History repeats itself
Does it strike anyone else as odd that rap albums these days are selling as if they have AIDS on them, while pop albums that sound more or less like rap music are selling as if they came with free weed?
Probably the best-selling rap album recently has been OutKast's Idlewild, and even it got beat like a broken dishwasher by Diddy's pre-fab girl group Danity Kane. To this day, I'm not even sure what it is that Danity Kane sings, and it's not like I'm completely disconnected from pop culture. I'm sure that's still a good two years out.
Meanwhile, albums by the likes of Beyonce and Justin Timberlake aren't doing especially worse than their discs from '02-'03, despite the fact that Music Piracy Is Killing the Record Industry. If anything, you'd have to view their sales figures as a veritable coup for the music biz.
I can't help but wonder: What if this isn't some temporary trend? What if cracka-ass crackas have actually managed to steal hip-hop right out from under black people without anyone even noticing?
Of course cracka-ass cracka appropriation of black forms of music has been an issue going all the way back to the days of Pat Boone and Elvis Presley, and probably a while before that as well, but I think most people assumed those days were long gone with the advent of hip-hop.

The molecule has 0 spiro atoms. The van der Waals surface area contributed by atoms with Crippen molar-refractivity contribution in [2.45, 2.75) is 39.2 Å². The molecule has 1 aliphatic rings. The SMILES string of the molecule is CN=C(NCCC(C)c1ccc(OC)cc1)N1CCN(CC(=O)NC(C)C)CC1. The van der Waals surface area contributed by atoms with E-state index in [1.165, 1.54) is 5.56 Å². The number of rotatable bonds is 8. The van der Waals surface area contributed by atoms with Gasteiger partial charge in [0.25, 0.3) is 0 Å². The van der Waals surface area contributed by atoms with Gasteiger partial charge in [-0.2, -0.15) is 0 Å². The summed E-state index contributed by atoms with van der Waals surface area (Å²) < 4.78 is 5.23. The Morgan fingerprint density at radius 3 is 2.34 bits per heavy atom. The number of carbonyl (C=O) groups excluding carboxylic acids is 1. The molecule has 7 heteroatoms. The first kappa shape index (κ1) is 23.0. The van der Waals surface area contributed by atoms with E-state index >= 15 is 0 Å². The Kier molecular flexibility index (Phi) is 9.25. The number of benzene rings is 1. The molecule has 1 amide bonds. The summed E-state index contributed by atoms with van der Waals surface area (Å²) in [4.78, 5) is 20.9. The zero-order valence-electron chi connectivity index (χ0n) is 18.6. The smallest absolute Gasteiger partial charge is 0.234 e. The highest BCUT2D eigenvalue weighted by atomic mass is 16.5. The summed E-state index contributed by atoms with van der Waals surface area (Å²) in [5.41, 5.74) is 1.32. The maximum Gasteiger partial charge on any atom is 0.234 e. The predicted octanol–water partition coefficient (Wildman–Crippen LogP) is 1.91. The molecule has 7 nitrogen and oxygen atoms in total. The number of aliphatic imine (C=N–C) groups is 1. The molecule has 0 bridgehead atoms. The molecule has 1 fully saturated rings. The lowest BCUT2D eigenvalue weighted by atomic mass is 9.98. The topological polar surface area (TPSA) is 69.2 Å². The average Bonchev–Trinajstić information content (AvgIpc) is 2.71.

Who gives a fuck about rock and roll anymore anyway?
Indeed, cracka-ass crackas have mostly failed to take over rap music in the twenty or thirty years now that it's been a going concern. (Except, of course, for the fact that they run it and contol the bulk of the wealth that it's generated, but that's neither here nor there.)
There've been quite a few white MCs, many of whom I've enjoyed more so than most black rappers (no Cam'ron's weird gay friend), but I think it's pretty much taken for granted that there could never be a white Biggie Smalls. (There hasn't even been another black Biggie Smalls, but again I digress.)
That said, I wonder how important the actual vocal art of rappin' is to rap music as a whole, the fact that it's called that notwithstanding. As I mentioned in my post the other day about the winners and losers of hip-hop circa 2006, actual rappers have arguably never meant less to rap music.
And when you think about it, did the fact that John Lennon and Paul McCartney couldn't sing as well as the Isley Brothers stop them from recording the definitive version of "Twist and Shout?" 40 years after the fact, Paul McCartney is rock's first billionaire, while Ron Isley can't even afford to pay his taxes. Coincidence?
If history teaches us anything, it's that we never learn much from history. If cracka-ass crackas already stole rock and roll out from under black people, what's there to suggest that they couldn't do the same with hip-hop? Maybe they already have.